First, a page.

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YouTube Did Not Beat MySpace, Not Even Close

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A Guardian Unlimited story has floated around all day with the headline “YouTube overtakes MySpace,” detailing how the video-sharing website had surpassed MySpace in daily global Internet visits. Unfortunately, it’s flat out wrong. YouTube’s not even close.

Guardian’s Mark Sweney (didn’t he play for the Giants? No that was somebody else) based his report on data provided by Internet analysis company Alexa. While it’s true that Alexa data shows YouTube captured 3.9% of visits compared to MySpace’s 3.35%, Sweney fails to provide perspective on the numbers.

Alexa data is by its nature skewed from the outset. The data is collected via voluntarily installed toolbars, the great majority of which are used by webmasters. Surely, somebody in the blogosphere would point this out. Well, the article snowed a few of them, but there were a couple of savvy observers out there.

They must have read Matt Cutts’ recent exploration of Alexa data, where he compared his blog traffic to major search portal Ask.com. According to Matt’s Alexa analysis, his blog, just on one day, actually beat Ask.com in terms of daily reach. That’s also good news for BoingBoing and Engadget, as both receive higher traffic than Cutts, and would mean that popular blogs reached more eyeballs than Ask.com. Talk about a gold mine!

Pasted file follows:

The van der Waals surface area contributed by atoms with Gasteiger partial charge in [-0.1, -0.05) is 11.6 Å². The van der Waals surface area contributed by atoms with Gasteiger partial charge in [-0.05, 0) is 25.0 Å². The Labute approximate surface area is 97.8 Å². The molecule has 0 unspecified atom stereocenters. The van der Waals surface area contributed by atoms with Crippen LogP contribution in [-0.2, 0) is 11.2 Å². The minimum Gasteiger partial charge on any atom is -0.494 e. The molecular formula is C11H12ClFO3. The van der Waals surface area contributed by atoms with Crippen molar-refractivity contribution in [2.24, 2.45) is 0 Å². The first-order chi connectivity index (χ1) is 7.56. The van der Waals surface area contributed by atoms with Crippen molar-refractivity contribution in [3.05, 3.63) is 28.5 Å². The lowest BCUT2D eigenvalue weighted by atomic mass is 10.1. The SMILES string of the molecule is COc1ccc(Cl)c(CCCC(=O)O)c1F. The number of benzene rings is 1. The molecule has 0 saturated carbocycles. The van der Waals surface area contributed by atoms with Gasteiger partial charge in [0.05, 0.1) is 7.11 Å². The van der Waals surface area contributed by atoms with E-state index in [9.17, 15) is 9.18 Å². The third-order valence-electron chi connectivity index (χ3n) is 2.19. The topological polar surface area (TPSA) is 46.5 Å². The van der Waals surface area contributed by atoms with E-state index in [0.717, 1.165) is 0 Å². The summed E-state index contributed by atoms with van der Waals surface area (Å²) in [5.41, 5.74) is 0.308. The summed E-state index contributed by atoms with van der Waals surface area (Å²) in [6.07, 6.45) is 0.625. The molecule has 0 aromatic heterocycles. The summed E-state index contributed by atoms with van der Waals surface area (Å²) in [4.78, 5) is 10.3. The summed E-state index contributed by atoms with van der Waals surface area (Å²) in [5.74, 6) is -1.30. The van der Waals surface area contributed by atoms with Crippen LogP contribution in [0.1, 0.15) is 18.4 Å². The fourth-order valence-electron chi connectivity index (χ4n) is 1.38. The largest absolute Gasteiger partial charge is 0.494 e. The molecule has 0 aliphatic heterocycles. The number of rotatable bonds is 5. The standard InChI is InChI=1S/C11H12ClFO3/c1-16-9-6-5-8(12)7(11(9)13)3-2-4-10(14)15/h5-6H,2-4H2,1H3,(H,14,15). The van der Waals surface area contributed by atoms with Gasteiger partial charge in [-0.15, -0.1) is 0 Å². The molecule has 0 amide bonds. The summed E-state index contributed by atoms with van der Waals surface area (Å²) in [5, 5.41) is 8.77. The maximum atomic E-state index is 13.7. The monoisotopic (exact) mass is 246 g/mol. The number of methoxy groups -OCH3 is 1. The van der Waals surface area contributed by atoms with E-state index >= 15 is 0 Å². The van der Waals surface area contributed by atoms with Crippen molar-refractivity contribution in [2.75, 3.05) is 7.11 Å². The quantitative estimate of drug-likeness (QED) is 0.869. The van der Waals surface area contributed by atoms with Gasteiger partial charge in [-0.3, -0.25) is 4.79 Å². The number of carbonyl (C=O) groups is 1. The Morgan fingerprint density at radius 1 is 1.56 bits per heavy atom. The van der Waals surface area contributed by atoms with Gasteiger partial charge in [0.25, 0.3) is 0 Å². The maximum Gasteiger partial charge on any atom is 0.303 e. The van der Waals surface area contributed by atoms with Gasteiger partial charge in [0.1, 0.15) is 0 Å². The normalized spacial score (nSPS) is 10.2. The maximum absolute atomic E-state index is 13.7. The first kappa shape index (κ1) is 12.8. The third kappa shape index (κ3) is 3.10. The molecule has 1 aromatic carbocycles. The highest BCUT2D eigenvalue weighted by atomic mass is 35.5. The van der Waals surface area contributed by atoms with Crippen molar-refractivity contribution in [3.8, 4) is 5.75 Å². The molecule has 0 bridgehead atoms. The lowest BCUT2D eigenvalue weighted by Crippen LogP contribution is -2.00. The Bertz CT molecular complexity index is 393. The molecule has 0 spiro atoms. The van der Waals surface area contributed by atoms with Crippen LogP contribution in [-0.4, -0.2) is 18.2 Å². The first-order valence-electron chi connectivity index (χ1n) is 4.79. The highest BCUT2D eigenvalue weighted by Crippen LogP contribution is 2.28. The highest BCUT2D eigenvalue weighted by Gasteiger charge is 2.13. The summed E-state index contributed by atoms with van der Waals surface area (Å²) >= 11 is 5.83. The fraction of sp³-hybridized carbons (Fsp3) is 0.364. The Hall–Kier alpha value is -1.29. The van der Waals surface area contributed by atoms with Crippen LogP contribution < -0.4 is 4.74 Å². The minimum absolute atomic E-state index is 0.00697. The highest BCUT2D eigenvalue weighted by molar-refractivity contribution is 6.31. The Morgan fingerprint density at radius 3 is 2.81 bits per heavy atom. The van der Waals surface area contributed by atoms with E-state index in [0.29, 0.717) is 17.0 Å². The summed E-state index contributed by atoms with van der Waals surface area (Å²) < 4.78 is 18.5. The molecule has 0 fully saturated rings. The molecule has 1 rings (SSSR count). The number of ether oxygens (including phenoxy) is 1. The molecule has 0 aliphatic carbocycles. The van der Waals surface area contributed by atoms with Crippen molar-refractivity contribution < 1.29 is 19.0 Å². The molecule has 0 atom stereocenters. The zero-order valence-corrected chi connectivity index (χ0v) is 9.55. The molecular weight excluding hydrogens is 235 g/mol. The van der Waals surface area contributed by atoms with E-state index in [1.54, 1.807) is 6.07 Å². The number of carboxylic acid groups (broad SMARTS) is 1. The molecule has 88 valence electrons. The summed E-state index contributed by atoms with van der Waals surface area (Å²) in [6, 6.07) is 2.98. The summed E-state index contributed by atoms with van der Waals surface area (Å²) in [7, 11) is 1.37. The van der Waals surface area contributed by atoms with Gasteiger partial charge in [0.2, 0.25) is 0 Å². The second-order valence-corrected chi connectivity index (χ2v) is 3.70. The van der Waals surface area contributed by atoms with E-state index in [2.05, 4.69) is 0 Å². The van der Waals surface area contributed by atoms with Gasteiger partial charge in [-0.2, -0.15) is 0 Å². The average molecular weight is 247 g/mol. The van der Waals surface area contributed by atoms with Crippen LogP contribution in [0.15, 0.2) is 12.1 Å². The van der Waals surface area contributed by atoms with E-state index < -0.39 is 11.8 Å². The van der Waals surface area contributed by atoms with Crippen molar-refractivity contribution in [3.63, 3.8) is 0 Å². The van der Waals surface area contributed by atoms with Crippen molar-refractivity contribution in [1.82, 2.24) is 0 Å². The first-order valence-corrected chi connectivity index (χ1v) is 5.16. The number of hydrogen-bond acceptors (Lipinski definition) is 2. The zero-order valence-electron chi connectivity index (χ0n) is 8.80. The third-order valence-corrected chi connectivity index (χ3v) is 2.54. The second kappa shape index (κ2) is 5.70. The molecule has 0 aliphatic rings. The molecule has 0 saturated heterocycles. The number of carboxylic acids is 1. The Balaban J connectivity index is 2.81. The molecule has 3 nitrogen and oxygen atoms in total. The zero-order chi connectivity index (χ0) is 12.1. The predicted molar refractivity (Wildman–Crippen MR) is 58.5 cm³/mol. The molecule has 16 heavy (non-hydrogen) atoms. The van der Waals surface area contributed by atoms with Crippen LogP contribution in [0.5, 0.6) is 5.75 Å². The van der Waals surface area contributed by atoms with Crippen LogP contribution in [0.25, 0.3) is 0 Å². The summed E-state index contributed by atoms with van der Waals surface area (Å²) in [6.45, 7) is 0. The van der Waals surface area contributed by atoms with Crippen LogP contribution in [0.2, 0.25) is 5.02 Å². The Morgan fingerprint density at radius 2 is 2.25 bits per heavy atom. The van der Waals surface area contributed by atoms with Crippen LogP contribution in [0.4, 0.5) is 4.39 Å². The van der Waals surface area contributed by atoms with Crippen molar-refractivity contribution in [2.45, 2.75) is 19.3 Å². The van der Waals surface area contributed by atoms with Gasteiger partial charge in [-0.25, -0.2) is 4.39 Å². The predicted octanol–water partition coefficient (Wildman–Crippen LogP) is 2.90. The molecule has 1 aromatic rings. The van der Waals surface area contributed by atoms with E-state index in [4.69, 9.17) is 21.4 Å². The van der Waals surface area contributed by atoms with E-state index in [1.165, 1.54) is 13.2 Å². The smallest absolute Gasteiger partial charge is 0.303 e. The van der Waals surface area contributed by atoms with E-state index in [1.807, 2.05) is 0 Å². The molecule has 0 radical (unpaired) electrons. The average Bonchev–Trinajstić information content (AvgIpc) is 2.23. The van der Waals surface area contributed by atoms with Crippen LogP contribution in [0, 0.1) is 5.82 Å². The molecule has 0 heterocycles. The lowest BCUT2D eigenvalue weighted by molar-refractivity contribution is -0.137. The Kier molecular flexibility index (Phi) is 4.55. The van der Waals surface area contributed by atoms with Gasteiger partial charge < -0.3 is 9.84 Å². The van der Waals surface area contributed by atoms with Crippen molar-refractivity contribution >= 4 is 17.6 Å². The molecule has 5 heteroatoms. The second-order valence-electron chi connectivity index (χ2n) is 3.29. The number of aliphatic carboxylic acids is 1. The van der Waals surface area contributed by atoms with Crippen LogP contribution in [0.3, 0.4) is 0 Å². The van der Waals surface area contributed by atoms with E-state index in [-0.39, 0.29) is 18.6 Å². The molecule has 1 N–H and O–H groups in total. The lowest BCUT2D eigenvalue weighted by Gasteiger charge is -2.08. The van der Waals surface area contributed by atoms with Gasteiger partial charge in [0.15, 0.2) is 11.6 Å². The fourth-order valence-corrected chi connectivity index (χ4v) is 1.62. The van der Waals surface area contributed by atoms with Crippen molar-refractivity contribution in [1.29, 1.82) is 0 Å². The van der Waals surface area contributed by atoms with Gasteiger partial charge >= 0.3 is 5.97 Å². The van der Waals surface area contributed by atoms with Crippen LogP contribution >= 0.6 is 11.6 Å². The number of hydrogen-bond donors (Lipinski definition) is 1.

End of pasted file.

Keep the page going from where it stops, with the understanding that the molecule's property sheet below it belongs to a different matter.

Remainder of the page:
He thinks it may have been due to the “Digg effect.”

I’m clearly getting some boost from webmaster bias because so many SEOs read my blog. Am I getting a boost from anything else?I think the answer is that I’m getting a bit of geek boost too


Alexa data is skewed to represent what’s popular among Webmasters and geeks. Between YouTube and MySpace, which do you think attracts more of the geek audience, a haven for visual stimulus or a haven for pop culture teenie-boppers and pedophiles?

I’ll withdraw the question, Your Honor. It’s argumentative.

Curious about what another metrics firm had to say about the YouTube and MySpace traffic, I pegged Hitwise for their take. According to Hitwise’s data, for the week ending July 29th, MySpace.com controlled 4.73% of US visits across all categories.

YouTube attracted just (squinting) 0.23% (see graph below).

That’s a huge difference. What about Matt’s comparison? Well, according to Hitwise, a traffic spike that huge would put him in some incredible company.

Though Hitwise said that they hadn’t tracked Cutts’ blog, they did say that Ask.com was ranked as the #37 domain among all websites for the week ending July 29th, just below PayPal, and Weather.com.

Something tells me Alexa’s data on traffic to Matt’s blog is more than a little bit off. And so is Alexa’s data on YouTube.

Discuss this article with your fellow WebPros at WebProWorld.

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YouTube Did Not Beat MySpace, Not Even Close
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